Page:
The story of how Jackie Kallen made it as a manager in the testosterone-driven boxing game is a saga worthy of the sort of treatment accorded NORMA RAE or even Erin Brockovitch. Alas, AGAINST THE ROPES does not measure up to either of those films, though leading lady Meg Ryan as Kallen does turn in a worthy performance. She’s undercut by an underwritten script that plays more like an outline and a skimpy one at that.
It starts with a flashback to Kallen’s childhood in her father’s boxing gym. She’s in the ring, giving advice to a boxer when her father sends her out of the ring with a rebuke and calls in a boy of the same age. Naturally, the boy would rather read a comic book than pay attention to boxing and, further naturally, Kallen gets a pep talk from her fighter-uncle who tells her that she can do anything she likes. It’s a speech repeated not 10 minutes later to the grown-up Kallen by her best friend. Kallen’s working as an executive assistant at a boxing arena and taking the usual guff that manly men spout at women, especially those in the tight sweaters and short skirts that Kallen favors. There is all the spark and imagination of a mediocre Lifetime Television for Women movie. After the exposition comes the turning point. This is where Kallen finally tells off boxing impresario Sam LaRocca (Tony Shaloub), who will become her arch-nemesis by selling her the contract of a broken-down fighter for a buck. She doesn’t end up managing that guy, but instead the drug dealer, Luther Shaw (Omar Epps), who came to collect the money for the boxers crack. It’s one of those twists of fate moments as we see Kallen watch Luther deck the boxer and his roommate without breaking a sweat. There are the obligatory scenes of Kallen trying to convince a highly skeptical Shaw to turn pro and the further obligatory scenes of the way she claws their way to the top, loses sight of what’s really important, and then redeems herself.
Ryan has a nice earthly quality here, with a gravelly voice and grit to her sashay. As her Kallen watches a match, she captures with her expression exactly the way Kallen sees the action, analyzing the moves like the pro she is while still enthralled by what she considers the magic of the sport. The problem is that her obstacles are all too flimsy in a story that is episodic rather than insightful. There is no menace to the guys lined up to keep her from succeeding, even LaRocca, played with a stony stare and a grim face by Shaloub, seems more cranky that cutthroat. Epps, on the other hand, takes his part and works it for all it’s worth. That he and Ryan share one of the best scenes in the film is no accident. It’s when Kallen is showing Shaw the apartment she’s arranged for him and starts going down the list of all the forms, statements, and contracts he needs to sign. Its everyday stuff, but Luther puts aside his pride and tells her that he has no clue about any of it. His career dealing drugs didn’t prepare him for it. Epps invests the moment with the sense that this is an unguarded moment in a life that hasn’t allowed him many. Ryan’s reading of the response is played perfectly, without condescension while still acknowledging the trust Shaw is showing her. Also good is Charles S. Dutton, who also directed, as the gentle curmudgeon of a boxing coach Kallen pulls out of retirement.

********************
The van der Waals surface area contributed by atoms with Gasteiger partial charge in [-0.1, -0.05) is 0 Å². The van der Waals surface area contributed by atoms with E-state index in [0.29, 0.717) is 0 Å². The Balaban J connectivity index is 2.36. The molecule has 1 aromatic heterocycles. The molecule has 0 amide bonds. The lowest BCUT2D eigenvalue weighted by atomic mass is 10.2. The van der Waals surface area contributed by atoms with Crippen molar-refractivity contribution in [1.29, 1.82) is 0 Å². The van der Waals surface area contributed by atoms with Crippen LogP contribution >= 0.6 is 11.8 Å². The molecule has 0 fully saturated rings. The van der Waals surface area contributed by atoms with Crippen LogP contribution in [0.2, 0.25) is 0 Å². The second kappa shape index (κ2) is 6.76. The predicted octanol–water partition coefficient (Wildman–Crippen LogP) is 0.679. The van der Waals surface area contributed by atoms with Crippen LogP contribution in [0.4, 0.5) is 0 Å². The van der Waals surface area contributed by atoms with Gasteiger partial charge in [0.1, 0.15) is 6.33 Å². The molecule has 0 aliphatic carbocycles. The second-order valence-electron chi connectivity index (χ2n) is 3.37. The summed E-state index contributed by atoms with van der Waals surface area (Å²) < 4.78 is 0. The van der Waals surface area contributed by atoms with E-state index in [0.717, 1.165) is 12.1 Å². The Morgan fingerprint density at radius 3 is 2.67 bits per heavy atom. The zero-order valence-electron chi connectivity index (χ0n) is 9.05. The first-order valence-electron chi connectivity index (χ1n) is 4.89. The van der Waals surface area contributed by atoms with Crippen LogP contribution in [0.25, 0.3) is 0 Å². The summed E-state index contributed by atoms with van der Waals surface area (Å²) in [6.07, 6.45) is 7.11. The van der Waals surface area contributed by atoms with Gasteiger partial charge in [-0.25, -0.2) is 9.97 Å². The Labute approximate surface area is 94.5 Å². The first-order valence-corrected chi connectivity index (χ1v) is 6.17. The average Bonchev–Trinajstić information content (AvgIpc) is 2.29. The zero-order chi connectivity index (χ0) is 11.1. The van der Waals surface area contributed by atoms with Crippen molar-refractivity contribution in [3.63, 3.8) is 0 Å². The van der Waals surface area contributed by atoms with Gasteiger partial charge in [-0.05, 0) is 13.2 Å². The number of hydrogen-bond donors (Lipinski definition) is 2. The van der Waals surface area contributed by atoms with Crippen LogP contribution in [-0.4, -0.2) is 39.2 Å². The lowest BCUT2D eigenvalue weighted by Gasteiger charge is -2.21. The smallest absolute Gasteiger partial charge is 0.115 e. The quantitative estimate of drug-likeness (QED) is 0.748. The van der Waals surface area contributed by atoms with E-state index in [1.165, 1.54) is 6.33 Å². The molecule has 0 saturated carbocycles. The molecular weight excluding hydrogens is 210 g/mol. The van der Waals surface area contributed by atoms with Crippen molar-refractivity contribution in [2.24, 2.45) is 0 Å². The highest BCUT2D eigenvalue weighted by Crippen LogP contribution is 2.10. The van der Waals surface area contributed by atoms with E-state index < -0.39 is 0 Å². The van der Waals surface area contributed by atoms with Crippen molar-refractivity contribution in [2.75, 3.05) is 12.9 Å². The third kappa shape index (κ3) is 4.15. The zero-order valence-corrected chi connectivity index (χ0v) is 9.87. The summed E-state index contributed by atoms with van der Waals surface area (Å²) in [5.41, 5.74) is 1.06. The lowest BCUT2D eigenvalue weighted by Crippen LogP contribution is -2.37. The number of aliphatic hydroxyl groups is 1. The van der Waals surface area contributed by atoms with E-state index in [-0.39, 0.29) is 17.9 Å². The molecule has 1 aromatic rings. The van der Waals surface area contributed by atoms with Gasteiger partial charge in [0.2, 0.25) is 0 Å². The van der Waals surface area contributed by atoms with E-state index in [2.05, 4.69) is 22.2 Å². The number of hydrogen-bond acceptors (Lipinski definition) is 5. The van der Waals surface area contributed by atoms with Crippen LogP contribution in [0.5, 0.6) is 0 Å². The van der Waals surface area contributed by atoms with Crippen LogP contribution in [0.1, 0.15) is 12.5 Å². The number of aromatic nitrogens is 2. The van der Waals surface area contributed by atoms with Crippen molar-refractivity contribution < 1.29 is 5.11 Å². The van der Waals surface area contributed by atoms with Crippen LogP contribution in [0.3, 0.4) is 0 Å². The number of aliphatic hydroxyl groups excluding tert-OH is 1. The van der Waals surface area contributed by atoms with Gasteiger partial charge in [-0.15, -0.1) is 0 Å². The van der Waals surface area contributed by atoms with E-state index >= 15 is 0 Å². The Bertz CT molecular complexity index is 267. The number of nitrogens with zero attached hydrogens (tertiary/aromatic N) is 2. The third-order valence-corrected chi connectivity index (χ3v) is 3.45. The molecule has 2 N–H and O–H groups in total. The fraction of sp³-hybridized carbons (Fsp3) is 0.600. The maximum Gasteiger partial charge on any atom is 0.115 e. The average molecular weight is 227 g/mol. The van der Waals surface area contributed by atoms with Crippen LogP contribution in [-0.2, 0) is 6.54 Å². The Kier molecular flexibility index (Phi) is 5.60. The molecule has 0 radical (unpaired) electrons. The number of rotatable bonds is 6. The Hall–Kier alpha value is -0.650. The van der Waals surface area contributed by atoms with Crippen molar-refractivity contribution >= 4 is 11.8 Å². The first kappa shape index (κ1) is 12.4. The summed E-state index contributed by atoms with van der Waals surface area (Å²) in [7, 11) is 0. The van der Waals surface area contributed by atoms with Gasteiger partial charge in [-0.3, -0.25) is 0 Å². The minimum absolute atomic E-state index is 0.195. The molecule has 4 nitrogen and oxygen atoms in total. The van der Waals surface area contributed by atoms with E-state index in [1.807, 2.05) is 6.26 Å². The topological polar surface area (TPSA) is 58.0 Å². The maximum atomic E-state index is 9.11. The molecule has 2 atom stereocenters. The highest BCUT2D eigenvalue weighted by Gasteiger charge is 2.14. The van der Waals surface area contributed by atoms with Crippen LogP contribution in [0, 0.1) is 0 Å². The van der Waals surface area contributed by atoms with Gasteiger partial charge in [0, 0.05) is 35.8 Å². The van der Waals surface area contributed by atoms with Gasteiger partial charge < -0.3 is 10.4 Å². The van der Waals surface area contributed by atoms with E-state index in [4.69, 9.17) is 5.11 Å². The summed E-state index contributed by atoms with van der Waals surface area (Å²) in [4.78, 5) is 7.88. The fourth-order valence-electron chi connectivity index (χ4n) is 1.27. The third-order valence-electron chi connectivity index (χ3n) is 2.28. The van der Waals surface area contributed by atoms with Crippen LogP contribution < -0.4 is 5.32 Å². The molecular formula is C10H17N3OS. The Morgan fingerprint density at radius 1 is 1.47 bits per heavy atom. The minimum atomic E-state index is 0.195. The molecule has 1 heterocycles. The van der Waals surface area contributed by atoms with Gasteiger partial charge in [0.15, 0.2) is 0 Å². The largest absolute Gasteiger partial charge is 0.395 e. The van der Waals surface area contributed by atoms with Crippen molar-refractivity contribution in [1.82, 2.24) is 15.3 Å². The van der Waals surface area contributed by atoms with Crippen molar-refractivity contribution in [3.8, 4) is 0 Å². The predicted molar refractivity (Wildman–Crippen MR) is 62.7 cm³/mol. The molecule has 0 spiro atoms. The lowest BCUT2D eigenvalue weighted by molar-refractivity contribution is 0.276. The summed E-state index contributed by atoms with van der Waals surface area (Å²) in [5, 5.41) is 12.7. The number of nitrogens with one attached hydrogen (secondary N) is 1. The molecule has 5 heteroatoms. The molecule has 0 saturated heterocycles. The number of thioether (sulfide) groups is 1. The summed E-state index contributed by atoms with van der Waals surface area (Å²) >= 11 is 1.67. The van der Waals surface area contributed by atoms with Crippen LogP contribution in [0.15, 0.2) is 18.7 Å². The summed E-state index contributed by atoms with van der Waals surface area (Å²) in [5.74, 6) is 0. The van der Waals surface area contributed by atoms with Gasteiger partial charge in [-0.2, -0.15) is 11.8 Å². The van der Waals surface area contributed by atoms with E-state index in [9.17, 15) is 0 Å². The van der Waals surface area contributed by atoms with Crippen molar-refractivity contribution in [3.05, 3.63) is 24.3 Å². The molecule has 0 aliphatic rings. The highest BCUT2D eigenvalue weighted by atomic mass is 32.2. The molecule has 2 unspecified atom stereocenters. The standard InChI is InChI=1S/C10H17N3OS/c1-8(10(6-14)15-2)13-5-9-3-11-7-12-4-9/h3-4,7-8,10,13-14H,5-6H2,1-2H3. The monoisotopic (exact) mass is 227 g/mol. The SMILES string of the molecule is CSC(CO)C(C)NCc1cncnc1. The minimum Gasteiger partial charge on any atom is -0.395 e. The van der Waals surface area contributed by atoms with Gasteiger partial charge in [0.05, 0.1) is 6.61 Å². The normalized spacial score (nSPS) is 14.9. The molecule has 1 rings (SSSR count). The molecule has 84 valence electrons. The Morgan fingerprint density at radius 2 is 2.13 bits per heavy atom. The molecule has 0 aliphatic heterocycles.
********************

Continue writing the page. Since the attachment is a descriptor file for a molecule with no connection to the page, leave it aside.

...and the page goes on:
AGAINST THE ROPES may not be a contender, it hasn’t turned me into a boxing fan, nor has it made me understand why other people are. It fails on many levels except one, Kallen. If a woman in spike heels and short skirts can make men in the fight game respect her, she’s a woman worth knowing. And one that deserved a film treatment as gutsy as she is.